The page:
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Trade theory
Trade theory
Trade theory
Trade theory
Trade theory
Trade theory
Trade theory
Trade theory
Trade theory
Trade theory
Trade theory
Trade theory
Trade theory
Trade theory
Trade theory
Trade theory
Trade theory
Trade theory
Trade theory
Trade theory
Trade theory
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Trade theory
Trade theory
Trade theory
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Trade theory

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  • 1. Theories of International Trade AG BM 338 Agribusiness in the Global Economy
  • 2. LEARNING OBJECTIVES <ul><li>After today’s class, you should be able to : </li></ul><ul><li>Understand classical theories of international trade </li></ul><ul><li>Understand modern theories of international trade </li></ul><ul><li>Draw implications for action </li></ul>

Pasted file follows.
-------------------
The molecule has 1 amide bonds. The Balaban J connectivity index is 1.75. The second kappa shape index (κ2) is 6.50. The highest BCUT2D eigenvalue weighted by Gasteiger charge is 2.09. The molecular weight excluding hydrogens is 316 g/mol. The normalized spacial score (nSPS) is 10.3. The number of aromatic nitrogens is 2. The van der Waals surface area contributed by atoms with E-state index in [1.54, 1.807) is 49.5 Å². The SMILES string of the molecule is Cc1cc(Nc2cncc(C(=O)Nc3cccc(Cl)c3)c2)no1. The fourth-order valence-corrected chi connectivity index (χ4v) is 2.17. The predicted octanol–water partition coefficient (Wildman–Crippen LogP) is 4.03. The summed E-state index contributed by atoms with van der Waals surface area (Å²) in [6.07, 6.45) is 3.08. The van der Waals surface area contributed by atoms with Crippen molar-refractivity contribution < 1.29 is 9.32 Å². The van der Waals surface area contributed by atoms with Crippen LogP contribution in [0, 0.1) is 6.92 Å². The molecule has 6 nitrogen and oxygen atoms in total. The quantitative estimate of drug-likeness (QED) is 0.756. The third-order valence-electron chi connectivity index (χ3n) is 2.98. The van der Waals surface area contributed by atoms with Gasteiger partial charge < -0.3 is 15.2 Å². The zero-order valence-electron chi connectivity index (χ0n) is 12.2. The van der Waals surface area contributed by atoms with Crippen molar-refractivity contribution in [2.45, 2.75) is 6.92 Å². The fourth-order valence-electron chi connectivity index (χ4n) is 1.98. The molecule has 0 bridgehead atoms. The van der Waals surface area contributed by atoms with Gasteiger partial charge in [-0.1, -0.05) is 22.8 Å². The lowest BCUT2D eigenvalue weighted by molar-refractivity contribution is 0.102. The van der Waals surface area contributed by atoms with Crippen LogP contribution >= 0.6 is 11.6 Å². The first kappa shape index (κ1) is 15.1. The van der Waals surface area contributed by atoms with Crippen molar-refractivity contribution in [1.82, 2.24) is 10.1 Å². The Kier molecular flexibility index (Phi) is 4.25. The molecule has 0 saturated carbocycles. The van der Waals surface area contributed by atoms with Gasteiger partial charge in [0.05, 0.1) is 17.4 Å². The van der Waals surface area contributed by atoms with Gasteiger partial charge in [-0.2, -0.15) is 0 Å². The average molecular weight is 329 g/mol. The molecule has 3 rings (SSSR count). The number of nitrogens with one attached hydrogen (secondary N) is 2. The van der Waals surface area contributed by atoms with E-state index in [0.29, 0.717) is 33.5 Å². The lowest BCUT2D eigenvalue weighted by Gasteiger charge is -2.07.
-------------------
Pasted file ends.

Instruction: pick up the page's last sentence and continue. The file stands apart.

• 3. Trade Balance <ul><li>trade deficit - An economic condition in which a nation imports more than it exports </li></ul><ul><li>trade surplus - An economic condition </li></ul><ul><li>in which a nation exports more than it imports </li></ul><ul><li>balance of trade - The aggregation of buying (importing) and selling (exporting) by both sides leads to the country-level trade surplus or deficit. </li></ul>
  • 4. &nbsp;
  • 5. &nbsp;
  • 6. &nbsp;
  • 7. Trade Theories <ul><li>classical trade theories - major theories typically studied consist of mercantilism, absolute advantage, and comparative advantage </li></ul><ul><li>modern trade theories - major theories typically studied consist of product life cycle, strategic trade, and national competitive advantage </li></ul>